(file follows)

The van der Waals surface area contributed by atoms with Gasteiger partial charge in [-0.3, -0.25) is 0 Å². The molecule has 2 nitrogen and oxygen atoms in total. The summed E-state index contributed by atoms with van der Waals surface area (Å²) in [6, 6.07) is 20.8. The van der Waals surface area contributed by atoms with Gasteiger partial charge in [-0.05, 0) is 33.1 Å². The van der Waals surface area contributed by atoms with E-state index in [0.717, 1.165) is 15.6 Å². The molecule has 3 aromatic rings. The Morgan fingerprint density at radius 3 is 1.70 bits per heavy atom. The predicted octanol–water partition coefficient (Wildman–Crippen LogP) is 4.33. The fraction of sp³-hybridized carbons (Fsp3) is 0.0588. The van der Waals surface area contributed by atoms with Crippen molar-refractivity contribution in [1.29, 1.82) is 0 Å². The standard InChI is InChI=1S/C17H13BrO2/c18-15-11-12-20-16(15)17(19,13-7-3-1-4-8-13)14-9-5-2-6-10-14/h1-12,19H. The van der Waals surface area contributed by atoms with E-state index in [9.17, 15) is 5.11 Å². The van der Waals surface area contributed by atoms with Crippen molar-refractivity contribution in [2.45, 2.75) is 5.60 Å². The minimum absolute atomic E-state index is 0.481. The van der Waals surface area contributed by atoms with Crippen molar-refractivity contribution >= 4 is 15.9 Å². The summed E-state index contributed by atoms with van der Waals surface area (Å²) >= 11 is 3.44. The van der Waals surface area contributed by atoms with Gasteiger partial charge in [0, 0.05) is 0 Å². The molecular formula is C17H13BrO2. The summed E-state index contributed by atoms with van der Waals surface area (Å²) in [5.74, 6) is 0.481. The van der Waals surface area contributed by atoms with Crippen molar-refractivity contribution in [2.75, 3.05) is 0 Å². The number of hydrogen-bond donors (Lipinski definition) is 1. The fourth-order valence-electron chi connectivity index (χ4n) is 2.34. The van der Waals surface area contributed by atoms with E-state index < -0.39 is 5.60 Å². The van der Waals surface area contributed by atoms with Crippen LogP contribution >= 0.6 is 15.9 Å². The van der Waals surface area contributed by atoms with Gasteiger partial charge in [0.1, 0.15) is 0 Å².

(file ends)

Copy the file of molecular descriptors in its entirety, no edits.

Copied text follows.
The van der Waals surface area contributed by atoms with Gasteiger partial charge in [-0.3, -0.25) is 0 Å². The molecule has 2 nitrogen and oxygen atoms in total. The summed E-state index contributed by atoms with van der Waals surface area (Å²) in [6, 6.07) is 20.8. The van der Waals surface area contributed by atoms with Gasteiger partial charge in [-0.05, 0) is 33.1 Å². The van der Waals surface area contributed by atoms with E-state index in [0.717, 1.165) is 15.6 Å². The molecule has 3 aromatic rings. The Morgan fingerprint density at radius 3 is 1.70 bits per heavy atom. The predicted octanol–water partition coefficient (Wildman–Crippen LogP) is 4.33. The fraction of sp³-hybridized carbons (Fsp3) is 0.0588. The van der Waals surface area contributed by atoms with Crippen molar-refractivity contribution in [1.29, 1.82) is 0 Å². The standard InChI is InChI=1S/C17H13BrO2/c18-15-11-12-20-16(15)17(19,13-7-3-1-4-8-13)14-9-5-2-6-10-14/h1-12,19H. The van der Waals surface area contributed by atoms with E-state index in [9.17, 15) is 5.11 Å². The van der Waals surface area contributed by atoms with Crippen molar-refractivity contribution in [2.45, 2.75) is 5.60 Å². The minimum absolute atomic E-state index is 0.481. The van der Waals surface area contributed by atoms with Crippen molar-refractivity contribution >= 4 is 15.9 Å². The summed E-state index contributed by atoms with van der Waals surface area (Å²) >= 11 is 3.44. The van der Waals surface area contributed by atoms with Gasteiger partial charge in [0, 0.05) is 0 Å². The molecular formula is C17H13BrO2. The summed E-state index contributed by atoms with van der Waals surface area (Å²) in [5.74, 6) is 0.481. The van der Waals surface area contributed by atoms with Crippen molar-refractivity contribution in [2.75, 3.05) is 0 Å². The number of hydrogen-bond donors (Lipinski definition) is 1. The fourth-order valence-electron chi connectivity index (χ4n) is 2.34. The van der Waals surface area contributed by atoms with E-state index < -0.39 is 5.60 Å². The van der Waals surface area contributed by atoms with Crippen LogP contribution >= 0.6 is 15.9 Å². The van der Waals surface area contributed by atoms with Gasteiger partial charge in [0.1, 0.15) is 0 Å².